This joyous realization in turn, creates an obligation on our part. Just as God’s providence is over us continually, every moment of every day of our lives, without leaving us even for a second, so too, our commitment to God, our willingness to serve Him likewise should be continuous, without abandoning God even for a moment.
May He continue to rain upon us all the blessings in the world and may we continuously realize it’s from Him and strengthen our ongoing relationship with Him.
A man’s pride will humiliate him, but a humble man will obtain honor. -Proverbs 29:23
Many of us may have experienced the annoyance of a friend, a sibling or a colleague, taking credit for something we did, a brilliant idea that we actually suggested first, a beneficial act that we initiated or some other effort where we should really have gotten credit. Conversely, we may have inadvertently taken credit ourselves in such cases, when in truth it was somebody else who was responsible.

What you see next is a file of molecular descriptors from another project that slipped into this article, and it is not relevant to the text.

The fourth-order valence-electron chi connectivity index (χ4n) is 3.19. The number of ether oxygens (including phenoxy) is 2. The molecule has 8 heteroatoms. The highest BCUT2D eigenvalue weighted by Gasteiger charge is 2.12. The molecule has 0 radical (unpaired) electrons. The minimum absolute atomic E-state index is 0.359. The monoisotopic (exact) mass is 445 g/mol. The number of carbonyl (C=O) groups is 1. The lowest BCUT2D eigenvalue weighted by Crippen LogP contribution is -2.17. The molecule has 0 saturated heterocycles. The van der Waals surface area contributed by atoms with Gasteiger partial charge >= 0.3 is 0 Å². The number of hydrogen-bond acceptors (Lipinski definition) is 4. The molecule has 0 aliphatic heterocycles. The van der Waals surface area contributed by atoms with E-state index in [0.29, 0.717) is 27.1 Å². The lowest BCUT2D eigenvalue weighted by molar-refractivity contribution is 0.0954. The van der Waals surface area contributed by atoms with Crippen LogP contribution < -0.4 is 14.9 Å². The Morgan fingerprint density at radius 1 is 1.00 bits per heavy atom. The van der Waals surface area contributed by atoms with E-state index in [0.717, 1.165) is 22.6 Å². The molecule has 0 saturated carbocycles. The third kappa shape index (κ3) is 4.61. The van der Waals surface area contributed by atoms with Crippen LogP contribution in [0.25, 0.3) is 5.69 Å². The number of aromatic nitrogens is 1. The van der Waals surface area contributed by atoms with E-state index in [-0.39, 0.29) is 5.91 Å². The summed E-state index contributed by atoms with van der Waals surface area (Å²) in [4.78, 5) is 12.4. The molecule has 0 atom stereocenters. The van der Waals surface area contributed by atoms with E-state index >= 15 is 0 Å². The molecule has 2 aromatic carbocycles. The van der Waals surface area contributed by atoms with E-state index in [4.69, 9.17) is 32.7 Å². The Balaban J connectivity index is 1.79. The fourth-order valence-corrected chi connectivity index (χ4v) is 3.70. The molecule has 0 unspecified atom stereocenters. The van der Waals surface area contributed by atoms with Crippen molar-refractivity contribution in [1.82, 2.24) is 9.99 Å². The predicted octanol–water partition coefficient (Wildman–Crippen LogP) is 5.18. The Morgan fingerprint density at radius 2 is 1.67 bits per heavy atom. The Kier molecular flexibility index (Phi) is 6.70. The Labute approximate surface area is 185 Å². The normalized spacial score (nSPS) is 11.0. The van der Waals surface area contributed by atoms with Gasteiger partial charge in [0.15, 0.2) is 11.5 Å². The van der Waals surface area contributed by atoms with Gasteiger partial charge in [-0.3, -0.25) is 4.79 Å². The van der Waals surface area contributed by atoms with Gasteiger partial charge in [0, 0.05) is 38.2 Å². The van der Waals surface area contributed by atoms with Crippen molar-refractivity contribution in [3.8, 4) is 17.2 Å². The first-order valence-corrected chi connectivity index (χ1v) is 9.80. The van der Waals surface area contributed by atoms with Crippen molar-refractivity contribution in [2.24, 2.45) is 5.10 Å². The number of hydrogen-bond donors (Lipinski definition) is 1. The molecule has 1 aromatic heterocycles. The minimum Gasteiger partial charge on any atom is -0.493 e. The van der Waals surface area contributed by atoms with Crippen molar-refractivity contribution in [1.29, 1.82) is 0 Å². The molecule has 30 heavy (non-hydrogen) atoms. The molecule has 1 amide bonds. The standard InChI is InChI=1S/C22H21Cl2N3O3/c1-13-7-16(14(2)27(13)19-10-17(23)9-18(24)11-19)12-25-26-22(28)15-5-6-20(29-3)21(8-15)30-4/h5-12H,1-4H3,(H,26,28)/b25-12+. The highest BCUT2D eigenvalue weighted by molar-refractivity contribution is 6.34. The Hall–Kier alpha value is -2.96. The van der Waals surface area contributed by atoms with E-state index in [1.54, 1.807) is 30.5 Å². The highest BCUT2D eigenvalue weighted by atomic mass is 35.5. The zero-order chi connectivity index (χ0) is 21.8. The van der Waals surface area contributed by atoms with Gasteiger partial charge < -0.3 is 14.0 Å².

Rabbeinu Bechaye in Genesis 19:13 suggests that such crimes stem from undue pride and arrogance, that God doesn’t take kindly to the stealing of “credit,” and that he will punish such wrongdoers by humbling them and thereby teach them some needed humility.
Perhaps surprisingly, he learns this lesson from a poorly phrased comment by God’s angels. The angels were coming to destroy Sodom. They stated “we’re destroying;” when they should have said “God is destroying.” Their initial punishment was that they were not able to leave the place until they admitted that “God sent us to destroy.” Their further punishment was that they were banished from God’s presence for 138 years, for we only see these angels again generations later with the patriarch Jacob.
Even the greatest personalities were guilty of such missteps of arrogance, including Moses, Samuel and Deborah: